We plan to spend our Year 7 Catch-up Grant for numeracy on resources so that each pupil has an individual Maths tool kit. We will purchase Easimaths Software which is designed to help improve maths skills and capabilities of the pupils and we will send out our year seven teacher on ‘Muddy Maths’ training.
About the Premium
The Department for Education, Health and Culture, Media and Sport announced in 2013 that new funding would be made available to support the provision of P.E and sport in state maintained schools.
The grant will improve the provision and outcomes of P.E and sport for KS1 & 2 students to enable them to develop and maintain a healthy lifestyle, whilst having fun. Through participation in sport and physical education our younger students will learn the importance of key values such as: Honesty, Teamwork, Fair play and Respect for themselves and others.
North Ridge School P.E & Sport Provision
North Ridge Community School provides physical education both inside and outside of the school which helps students to learn and develop important life skills.
We support and encourage students through curriculum based subjects and an enrichment programme which allows them to make healthy lifestyle choices.
Students are involved in a variety of activities that encourage life-long participation in physical activity and these include:
North Ridge Community School believe that Physical Education is an essential part of all pupils’ and students’ educational development. We support the government’s initiative for all children to enjoy being active. Through PE including sport and dance, our pupils and students learn to develop the important qualities of communication, positive attitude, motivation, building self-esteem and resilience. We aim to provide high quality teaching in PE and provide a wide variety of opportunities for children that encourage and inspire every individual child regardless of their ability and starting point.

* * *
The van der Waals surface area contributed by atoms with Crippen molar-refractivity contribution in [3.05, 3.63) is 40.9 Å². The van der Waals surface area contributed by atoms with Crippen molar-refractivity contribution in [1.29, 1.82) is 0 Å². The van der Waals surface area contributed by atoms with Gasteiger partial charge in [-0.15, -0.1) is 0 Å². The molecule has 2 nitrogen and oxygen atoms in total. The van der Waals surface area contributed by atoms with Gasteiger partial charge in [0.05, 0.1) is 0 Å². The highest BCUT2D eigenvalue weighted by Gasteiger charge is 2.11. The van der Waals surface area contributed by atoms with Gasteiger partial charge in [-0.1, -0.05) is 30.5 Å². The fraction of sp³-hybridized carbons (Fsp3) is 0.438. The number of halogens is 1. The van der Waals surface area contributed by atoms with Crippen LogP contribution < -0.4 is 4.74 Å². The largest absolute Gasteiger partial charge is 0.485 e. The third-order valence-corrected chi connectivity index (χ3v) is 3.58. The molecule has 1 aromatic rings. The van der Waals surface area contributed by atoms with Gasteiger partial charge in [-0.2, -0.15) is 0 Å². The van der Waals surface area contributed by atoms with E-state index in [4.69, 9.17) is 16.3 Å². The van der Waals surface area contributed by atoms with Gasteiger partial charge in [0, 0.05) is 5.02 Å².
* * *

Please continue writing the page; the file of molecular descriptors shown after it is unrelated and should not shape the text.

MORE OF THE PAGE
Primary PE & Sports Grant Academic Year 2017-18 £16,370
A Primary & PE Sports Grant Spending Plan 2017-2018 will be provided as soon as possible.
Primary PE & Sports Grant Academic Year 2016-2017 £8,170
The EFA 16-19 Bursary Grant
The 16-19 Bursary Fund helps 16 to 19-year-olds continue in education, where they might otherwise struggle for financial reasons. It is made up of two parts – bursaries of £1200 a year to the most vulnerable young people and a discretionary fund for schools, colleges, academies, training providers and local authorities (providers) to distribute as they feel is necessary where a pupil is eligible.
Young people in the defined vulnerable groups will receive bursaries of £1200 a year (awarded in three equal payments, each term). Pupils in the priority group fall in to one of the following:
A discretionary award may be granted because of a low household income (currently £20,000 or below, unless there are exceptional circumstances). Discretionary payments are awarded to cover expenses relating to:-
The Priority award is funded each year once the initial claim has been submitted and eligibility has been confirmed (an eligibility check is performed automatically each year). Pupils must submit a new claim for each discretionary award.